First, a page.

Meet Conscious Consumerism head on
These steps are simply a sample of all the positive changes your business can make, and of course, will differ depending on your business and industry. One of the fundamental concepts to keep in mind from the get-go is that all changes implemented must be genuine and sustainable with transparency embraced at every point. The conscious consumer is intelligent and well-versed, perfectly capable of ascertaining when false claims are made or sustainability is not genuine.
Before embarking on this journey, it’s really important that your business understands greenwashing and its dangers. Any shallow attempts to seem environmentally conscious will backfire and result in backlash, which can heavily impact your brand image.
Support a charity
Support a charity through every purchase made, or even have a selection of charities available where the customer can make a choice as to where their money will go. Since conscious consumerism is an ethical behaviour where one is considering a lot more than oneself, it is vital the company has the same moral code.
Avoid using any single-use serve-ware or bags
Ensure you use eco-friendly or genuinely compostable plates, cups, cutlery and bags etc. It is no good trying to ensure your supply chain adheres to ethical parameters so you can guarantee the sustainability of your product if you simply put it in a single-use container for sale.
Dissuade consumerism and encourage re-use
This may seem to go directly against everything you have ever known about manufacturing, and certainly is not a concept that has been upheld in many industries that encourage high turnover of product through poor workmanship or obsolescence, however, it is time to take a stand. Consumers will appreciate your efforts to encourage repair and reuse of items rather than instant replacement. You could even offer a repair service, taking all the hard work in finding reliable repair centres out of their hands.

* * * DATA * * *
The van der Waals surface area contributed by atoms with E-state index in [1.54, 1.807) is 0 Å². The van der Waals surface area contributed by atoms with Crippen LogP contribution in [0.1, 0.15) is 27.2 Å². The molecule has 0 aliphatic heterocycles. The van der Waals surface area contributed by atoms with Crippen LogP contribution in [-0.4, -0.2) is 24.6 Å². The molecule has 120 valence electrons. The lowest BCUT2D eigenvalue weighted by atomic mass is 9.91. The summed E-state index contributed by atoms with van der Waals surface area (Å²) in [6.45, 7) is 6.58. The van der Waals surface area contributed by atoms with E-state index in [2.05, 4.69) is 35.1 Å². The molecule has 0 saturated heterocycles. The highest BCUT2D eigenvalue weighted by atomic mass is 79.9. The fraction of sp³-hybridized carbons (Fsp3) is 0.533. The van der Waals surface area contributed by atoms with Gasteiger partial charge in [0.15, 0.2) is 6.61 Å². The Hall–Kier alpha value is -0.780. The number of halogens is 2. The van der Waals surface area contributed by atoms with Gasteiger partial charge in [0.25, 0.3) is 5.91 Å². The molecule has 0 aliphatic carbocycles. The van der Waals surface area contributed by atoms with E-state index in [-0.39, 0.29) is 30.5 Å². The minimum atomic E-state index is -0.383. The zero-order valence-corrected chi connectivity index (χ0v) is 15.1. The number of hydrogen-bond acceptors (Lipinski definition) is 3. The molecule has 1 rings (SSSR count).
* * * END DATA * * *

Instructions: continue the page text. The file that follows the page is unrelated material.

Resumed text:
Hone in on your production lines and supply chains
As we have stated above, a significant proportion of your customer base appreciates steps taken to make your supply and production chains ethical and transparent and are very willing to pay more for this knowledge and the provision of quality items that they can be proud to own. Therefore, it is important to take your time making sure you can be proud of your supply chain, its sustainability and the profit it generates for every cog in the chain, not just the big corporate manufacturers. It is also important to simplify your lines, and embrace a leaner approach of creating smaller batches with less waste and a greater degree of quality control— maybe try a JIT approach to inventory management. Certainly, this level of detail costs more, however, your conscious consumer is willing to foot the bill.
Article by Melanie Chan in collaboration with our team of Unleashed Software inventory and business specialists. Melanie has been writing about inventory management for the past three years. When not writing about inventory management, you can find her eating her way through Auckland.